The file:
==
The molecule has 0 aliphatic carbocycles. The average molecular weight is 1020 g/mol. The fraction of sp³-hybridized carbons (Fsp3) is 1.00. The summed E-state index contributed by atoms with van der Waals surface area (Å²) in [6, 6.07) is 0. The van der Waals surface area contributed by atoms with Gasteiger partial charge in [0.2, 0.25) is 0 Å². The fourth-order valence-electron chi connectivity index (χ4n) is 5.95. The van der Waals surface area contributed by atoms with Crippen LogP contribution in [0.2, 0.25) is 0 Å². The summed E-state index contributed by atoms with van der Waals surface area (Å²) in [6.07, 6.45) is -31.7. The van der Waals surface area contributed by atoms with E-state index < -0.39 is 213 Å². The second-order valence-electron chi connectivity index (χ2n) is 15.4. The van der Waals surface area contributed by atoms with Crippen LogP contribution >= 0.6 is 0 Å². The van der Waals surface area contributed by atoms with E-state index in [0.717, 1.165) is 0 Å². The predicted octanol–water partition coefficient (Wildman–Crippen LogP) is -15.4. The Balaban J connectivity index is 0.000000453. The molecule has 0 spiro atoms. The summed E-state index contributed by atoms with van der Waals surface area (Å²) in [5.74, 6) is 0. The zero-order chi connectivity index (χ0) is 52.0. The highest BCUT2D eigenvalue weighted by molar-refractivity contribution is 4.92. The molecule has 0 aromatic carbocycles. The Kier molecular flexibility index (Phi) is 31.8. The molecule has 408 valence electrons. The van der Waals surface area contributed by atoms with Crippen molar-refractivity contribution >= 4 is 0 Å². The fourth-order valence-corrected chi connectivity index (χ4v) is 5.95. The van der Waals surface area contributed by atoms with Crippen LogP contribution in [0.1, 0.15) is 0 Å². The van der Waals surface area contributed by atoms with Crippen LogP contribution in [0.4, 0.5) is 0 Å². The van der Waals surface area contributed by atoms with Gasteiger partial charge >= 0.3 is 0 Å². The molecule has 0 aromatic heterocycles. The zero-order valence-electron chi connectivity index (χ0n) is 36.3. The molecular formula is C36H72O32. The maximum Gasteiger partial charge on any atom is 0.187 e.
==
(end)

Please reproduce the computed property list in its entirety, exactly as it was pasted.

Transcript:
The molecule has 0 aliphatic carbocycles. The average molecular weight is 1020 g/mol. The fraction of sp³-hybridized carbons (Fsp3) is 1.00. The summed E-state index contributed by atoms with van der Waals surface area (Å²) in [6, 6.07) is 0. The van der Waals surface area contributed by atoms with Gasteiger partial charge in [0.2, 0.25) is 0 Å². The fourth-order valence-electron chi connectivity index (χ4n) is 5.95. The van der Waals surface area contributed by atoms with Crippen LogP contribution in [0.2, 0.25) is 0 Å². The summed E-state index contributed by atoms with van der Waals surface area (Å²) in [6.07, 6.45) is -31.7. The van der Waals surface area contributed by atoms with E-state index < -0.39 is 213 Å². The second-order valence-electron chi connectivity index (χ2n) is 15.4. The van der Waals surface area contributed by atoms with Crippen LogP contribution >= 0.6 is 0 Å². The van der Waals surface area contributed by atoms with E-state index in [0.717, 1.165) is 0 Å². The predicted octanol–water partition coefficient (Wildman–Crippen LogP) is -15.4. The Balaban J connectivity index is 0.000000453. The molecule has 0 spiro atoms. The summed E-state index contributed by atoms with van der Waals surface area (Å²) in [5.74, 6) is 0. The zero-order chi connectivity index (χ0) is 52.0. The highest BCUT2D eigenvalue weighted by molar-refractivity contribution is 4.92. The molecule has 0 aromatic carbocycles. The Kier molecular flexibility index (Phi) is 31.8. The molecule has 408 valence electrons. The van der Waals surface area contributed by atoms with Crippen molar-refractivity contribution >= 4 is 0 Å². The fourth-order valence-corrected chi connectivity index (χ4v) is 5.95. The van der Waals surface area contributed by atoms with Crippen LogP contribution in [0.1, 0.15) is 0 Å². The van der Waals surface area contributed by atoms with Crippen LogP contribution in [0.4, 0.5) is 0 Å². The van der Waals surface area contributed by atoms with Gasteiger partial charge >= 0.3 is 0 Å². The molecule has 0 aromatic heterocycles. The zero-order valence-electron chi connectivity index (χ0n) is 36.3. The molecular formula is C36H72O32. The maximum Gasteiger partial charge on any atom is 0.187 e.